By Michael Baadke
The cost to collect one each of all of the mint United States postage stamps and postal stationery items issued in 2015 dropped to its lowest level in a dozen years, reaching a dollar value that is nearly half of the cost tabulated for collecting last year.
The total one-of-everything cost for 2015 is $55.03, compared to $102.26 to obtain the new stamps issued in 2014.
These totals count individual stamps identified as major varieties by the Scott Specialized Catalogue of United States Stamps and Covers, but for 2015 that projected total also includes the cost of two forever stamped envelopes (Bank Swallow and Folk Art Eagle) and two forever stamps (from the 2015 Medal of Honor issue) not listed as major varieties. Without those four single items included, the total one-of-everything cost for 2015 declines to $52.81.
The 25-year average cost for collecting one of each stamp and postal stationery item issued is $85.88.
The dramatic decrease in this year’s cost total can be attributed in large part to an overall decrease in the number of items issued — 100 in 2015 compared to 127 in 2014 — and the decrease in cost for high-denomination stamps issued, which dropped to $3 this year, compared to $31.34 last year.
In 2014, the Postal Service issued three stamps denominated $5.60, $5.75 and $19.99 for different Priority Mail and Express Mail rates. No new stamps for those mail rates were issued this year. The two stamps listed in the high-denomination category for 2015 are the $1 and $2 Patriotic Waves stamps issued in January.
The highest priced single item in 2015 was the Glade Creek Grist Mill Priority Mail stamped envelope, franked with a $5.75 imprinted stamp.
The number of different commemorative stamps issued this year was half the number issued last year, 27 compared to 55. No commemoratives were issued during June and July this year, and only five commemorative issues contained multiple stamps. The five Martin Ramirez stamps were the most for any 2015 commemorative. In 2014, there were three sets containing eight or more stamps, with 10 total sets containing multiple stamps.
As a result, the cost of collecting commemoratives in 2015 was less than half that of the previous year, reduced to $13.23 compared to $27.94.
The trend of a declining number of commemoratives has been underway for close to 10 years, with ups and downs along the way. The Postal Service issued 103 commemoratives in 2005 and 122 commemoratives in 2006, but that was followed by two consecutive years with 80 commemoratives issued. Between 2009 and 2014 the quantities have ranged from 80 down to last year’s 55.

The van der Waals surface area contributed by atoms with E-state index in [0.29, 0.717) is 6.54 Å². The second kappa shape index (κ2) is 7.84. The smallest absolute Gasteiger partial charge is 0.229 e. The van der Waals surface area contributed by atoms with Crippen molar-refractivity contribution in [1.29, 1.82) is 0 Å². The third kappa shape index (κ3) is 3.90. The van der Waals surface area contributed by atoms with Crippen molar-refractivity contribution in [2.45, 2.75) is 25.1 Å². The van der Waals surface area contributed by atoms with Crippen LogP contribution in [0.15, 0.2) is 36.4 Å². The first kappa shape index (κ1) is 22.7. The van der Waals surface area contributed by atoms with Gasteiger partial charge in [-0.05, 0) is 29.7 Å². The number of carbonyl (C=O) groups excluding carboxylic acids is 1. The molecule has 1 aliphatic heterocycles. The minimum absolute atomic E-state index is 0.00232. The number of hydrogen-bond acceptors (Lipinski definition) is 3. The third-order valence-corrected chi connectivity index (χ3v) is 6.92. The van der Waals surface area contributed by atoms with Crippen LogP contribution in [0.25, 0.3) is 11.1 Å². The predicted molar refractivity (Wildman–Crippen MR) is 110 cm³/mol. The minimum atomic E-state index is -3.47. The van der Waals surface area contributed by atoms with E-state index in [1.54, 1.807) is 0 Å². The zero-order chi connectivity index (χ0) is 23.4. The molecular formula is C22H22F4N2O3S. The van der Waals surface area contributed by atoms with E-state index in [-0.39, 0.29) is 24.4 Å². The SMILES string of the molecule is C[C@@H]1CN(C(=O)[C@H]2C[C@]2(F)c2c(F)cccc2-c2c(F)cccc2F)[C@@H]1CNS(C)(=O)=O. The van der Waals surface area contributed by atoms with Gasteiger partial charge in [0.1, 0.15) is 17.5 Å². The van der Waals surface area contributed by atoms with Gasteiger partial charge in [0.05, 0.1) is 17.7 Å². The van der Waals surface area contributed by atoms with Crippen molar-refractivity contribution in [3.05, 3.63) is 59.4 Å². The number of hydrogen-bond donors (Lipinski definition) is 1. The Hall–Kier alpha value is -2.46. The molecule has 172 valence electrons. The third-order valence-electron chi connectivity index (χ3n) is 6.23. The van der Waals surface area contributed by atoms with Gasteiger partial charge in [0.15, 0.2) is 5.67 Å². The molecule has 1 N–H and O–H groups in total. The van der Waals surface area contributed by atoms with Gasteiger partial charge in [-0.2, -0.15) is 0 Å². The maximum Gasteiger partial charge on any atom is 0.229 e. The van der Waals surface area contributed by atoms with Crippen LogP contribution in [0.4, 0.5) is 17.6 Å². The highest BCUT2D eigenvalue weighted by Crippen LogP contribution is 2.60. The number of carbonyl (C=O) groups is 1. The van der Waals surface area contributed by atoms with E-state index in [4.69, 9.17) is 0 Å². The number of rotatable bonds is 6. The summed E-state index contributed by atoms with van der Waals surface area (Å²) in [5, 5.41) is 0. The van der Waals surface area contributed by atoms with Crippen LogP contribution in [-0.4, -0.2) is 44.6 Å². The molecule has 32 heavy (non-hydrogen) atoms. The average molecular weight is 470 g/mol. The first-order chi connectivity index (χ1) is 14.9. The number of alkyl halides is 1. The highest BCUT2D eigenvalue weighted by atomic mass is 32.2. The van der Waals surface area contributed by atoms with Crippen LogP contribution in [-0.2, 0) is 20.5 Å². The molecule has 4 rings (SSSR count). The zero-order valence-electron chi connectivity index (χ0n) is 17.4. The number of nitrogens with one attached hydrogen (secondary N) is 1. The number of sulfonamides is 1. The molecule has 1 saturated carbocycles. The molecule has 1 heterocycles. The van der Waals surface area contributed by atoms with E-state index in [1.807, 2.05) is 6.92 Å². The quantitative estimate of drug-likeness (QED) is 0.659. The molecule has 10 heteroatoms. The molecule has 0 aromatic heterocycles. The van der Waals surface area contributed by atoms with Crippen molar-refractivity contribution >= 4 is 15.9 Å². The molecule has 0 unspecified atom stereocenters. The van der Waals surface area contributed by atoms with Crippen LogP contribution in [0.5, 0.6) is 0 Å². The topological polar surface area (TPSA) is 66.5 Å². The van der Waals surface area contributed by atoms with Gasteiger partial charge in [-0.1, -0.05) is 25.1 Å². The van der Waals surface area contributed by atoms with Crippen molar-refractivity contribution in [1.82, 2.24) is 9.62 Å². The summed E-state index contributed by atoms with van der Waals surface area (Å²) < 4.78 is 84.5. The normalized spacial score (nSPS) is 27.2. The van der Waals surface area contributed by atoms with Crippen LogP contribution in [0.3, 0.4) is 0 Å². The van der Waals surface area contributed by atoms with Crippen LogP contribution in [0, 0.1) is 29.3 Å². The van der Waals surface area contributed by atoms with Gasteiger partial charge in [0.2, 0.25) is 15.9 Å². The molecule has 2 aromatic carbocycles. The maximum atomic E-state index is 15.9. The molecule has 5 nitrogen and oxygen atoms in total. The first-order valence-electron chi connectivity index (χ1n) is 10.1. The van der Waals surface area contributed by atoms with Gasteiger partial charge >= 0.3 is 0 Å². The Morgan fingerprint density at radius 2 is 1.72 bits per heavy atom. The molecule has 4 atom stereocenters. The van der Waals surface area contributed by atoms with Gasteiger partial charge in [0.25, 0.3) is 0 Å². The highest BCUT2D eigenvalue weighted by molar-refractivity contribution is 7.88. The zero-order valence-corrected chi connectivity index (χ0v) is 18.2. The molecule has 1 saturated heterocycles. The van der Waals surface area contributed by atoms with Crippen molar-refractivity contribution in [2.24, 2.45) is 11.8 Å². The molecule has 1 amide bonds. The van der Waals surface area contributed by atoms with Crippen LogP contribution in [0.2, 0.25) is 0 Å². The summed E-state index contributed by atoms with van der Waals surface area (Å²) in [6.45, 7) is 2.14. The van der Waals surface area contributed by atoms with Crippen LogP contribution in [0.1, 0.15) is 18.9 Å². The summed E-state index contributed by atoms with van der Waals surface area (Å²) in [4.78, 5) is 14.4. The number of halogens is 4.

The total of 100 stamps and stationery items issued in 2015 is the lowest since Linn’s began tracking these costs and totals 25 years ago in 1991. The previous low was 120 stamps in 2003, and the biggest number was 241 just three years later. The reduced number of commemorative stamps again contributed to the change.
One important factor that concerns collectors is that many U.S. stamps cannot be purchased singly from post offices or from the USPS mail order catalog, USA Philatelic, and to obtain a single stamp, a larger multiple has to be purchased. Collectors often must buy a full coil roll or a full convertible booklet pane of 20 to obtain a single stamp, or small set, for example.
To purchase stamps in the smallest possible format in 2015, collectors had to pay an estimated $261.59, which is again less than half of last year’s estimated total of $573.
The two tables presented here are organized into five categories identifying commemoratives, definitives (regular-issue stamps), special stamps (such as Christmas and other holiday stamps), high-denomination stamps (airmail, Priority Mail and Express Mail rate stamps, and dollar denominations), and envelopes and postal cards (postal stationery).
The totals in these tables do not include the cost of collecting press sheets, which were created for all 16 commemorative issues and 13 definitive and special stamp issues. Press sheets are created both with die cuts and without die cuts for each issue, resulting in a total of 58 different press sheets issued in 2015. In 2014, there were 65 press sheets issued (the press sheet for the Circus Wagon souvenir sheet was issued only without die cuts).
The cost to purchase one of each issued press sheet in 2015 was $4,597.20, compared to $6,516.96 in 2014.